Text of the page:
Peter Rabbit review

As someone who is only vaguely familiar with the source material – Beatrix Potter's The Tale Of Peter Rabbit and The Tale Of Benjamin Bunny – I would assume that this latest cinematic adaptation is not one for the purists. A mix of live action and animation, much like The Smurfs or Alvin and the Chipmunks, the new Peter Rabbit modernises the stories somewhat and pits the titular bunny (voiced by James Corden) against a new adversary when vegie gardener Old Mr McGregor (Sam Neill) drops dead of a heart attack. McGregor's great-nephew Thomas (Domhnall Gleeson) inherits the house, moves down from London and is immediately at war with Peter and his siblings, while also finding himself smitten by the artist next door, Bea (Rose Byrne) – who is a staunch defender of the furry little pests.

Corden is perfectly cast as Peter, who is played here very much as a cheeky chappy and a bit of a bully boy who thinks he has every right to steal food from anywhere he likes. Peter is joined on his misadventures by siblings Flopsy (Margot Robbie), Mopsy (Elizabeth Debicki), Cotton-Tail (Daisy Ridley) and cousin Benjamin (Colin Moody), along with an assortment of mice, pigs, sparrows, frogs, hedgehogs, foxes and badgers – plus a rather twitchy rooster who seems to be drinking way too much coffee every morning.

peter rabbit 2018 blu ray embedThe animation is nigh-on perfect, making it very easy to believe that the very cute little woodland critters are all a part of the real world. The humour, too – while probably of the kind that would make creator Potter not just turn, but spin in her grave – is perfectly suited to the modern audience. It's sly, edgy, irreverent, sometimes snarky, occasionally a little rude (although not too crude) and generally raises a smile if not an out-loud laugh (there are a few of those to be had, too). it's Beatrix Potter by way of Alvin and the Chipmunks.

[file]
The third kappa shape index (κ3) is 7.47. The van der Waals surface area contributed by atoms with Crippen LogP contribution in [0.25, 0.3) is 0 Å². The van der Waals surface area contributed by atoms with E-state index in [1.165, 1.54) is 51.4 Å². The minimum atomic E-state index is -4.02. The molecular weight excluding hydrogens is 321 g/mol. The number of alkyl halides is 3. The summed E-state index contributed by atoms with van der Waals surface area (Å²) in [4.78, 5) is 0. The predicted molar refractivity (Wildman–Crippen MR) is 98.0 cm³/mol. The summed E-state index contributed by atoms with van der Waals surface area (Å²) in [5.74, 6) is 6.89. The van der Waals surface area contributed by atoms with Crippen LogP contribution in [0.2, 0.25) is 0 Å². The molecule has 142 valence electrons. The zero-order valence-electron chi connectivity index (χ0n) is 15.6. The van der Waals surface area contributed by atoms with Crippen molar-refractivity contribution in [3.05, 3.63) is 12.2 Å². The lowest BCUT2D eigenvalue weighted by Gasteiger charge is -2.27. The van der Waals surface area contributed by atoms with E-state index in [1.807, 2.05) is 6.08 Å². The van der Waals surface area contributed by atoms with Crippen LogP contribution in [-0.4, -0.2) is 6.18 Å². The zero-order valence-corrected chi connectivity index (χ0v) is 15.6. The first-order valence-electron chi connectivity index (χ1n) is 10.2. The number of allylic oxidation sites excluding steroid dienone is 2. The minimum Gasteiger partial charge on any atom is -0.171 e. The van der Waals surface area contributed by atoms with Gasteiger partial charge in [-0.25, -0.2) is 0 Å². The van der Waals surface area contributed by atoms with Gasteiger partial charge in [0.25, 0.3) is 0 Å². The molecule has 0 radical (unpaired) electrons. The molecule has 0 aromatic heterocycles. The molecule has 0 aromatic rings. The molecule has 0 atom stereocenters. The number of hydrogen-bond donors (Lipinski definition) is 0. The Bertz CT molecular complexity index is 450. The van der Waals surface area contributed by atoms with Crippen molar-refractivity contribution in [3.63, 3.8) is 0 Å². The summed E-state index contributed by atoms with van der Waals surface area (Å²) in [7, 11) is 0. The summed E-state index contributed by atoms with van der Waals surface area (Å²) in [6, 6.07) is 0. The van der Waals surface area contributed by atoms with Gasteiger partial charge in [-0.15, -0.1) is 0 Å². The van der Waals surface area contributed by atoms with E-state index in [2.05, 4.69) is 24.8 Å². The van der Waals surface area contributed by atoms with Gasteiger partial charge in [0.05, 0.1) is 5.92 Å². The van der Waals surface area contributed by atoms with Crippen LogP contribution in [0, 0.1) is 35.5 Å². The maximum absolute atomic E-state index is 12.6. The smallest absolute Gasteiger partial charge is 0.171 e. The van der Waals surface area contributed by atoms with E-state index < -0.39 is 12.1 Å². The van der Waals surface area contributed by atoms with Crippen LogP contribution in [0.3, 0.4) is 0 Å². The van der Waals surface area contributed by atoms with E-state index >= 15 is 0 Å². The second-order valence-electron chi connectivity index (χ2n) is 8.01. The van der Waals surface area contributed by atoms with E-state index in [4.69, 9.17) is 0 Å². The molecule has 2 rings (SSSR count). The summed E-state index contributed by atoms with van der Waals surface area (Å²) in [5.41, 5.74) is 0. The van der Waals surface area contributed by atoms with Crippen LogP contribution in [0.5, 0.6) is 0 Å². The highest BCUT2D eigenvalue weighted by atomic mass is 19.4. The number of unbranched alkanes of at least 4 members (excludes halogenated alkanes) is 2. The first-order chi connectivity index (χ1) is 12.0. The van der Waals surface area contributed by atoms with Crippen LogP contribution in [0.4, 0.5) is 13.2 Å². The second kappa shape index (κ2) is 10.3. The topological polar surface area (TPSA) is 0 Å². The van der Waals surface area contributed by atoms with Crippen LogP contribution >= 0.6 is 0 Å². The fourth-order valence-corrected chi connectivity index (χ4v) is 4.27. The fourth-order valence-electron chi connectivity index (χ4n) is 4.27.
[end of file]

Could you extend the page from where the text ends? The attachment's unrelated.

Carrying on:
The rest of the cast are solid, led in the live-action stakes by the always-reliable Byrne alongside Gleeson who does a very fine turn in slapstick physical comedy. Surprisingly for a film based on a pretty traditional English story, much of the cast is Australian; as well as Byrne, among the voice cast you have Robbie, Debicki, Rachel Ward and Bryan Brown, as Peter's parents, and David Wenham. Plus the token Kiwi in Sam Neill.

While it's far from perfect – the Potter purists have been crying out for an adaptation for years, and they are still waiting – this frantically-paced Peter Rabbit manages more hits than misses. It's not quite in the same league as the utterly delightful Paddington films, but it's satisfying family entertainment.

EXTRAS: A special Mini-Movie, called Flopsy Turvey, a story all about the three little girl bunnies (3:55); the behind-the-scenes featurette Peter Rabbit Mischief In The Making (7:25); and the Shake Your Cotton-Tail Dance Along (2:36), a music video – complete with dancing kiddies and cartoon animals – for the song I Promise You, which features in the film. Plus a bunch of trailers.

Stuart O'Connor is the Managing Editor of Screenjabber, the movie review website he co-founded with Neil Davey far too many years ago. He likes all genres, as long as the film is good (although he does enjoy the occasional bad "guilty pleasure"), and drinks way too much coffee.

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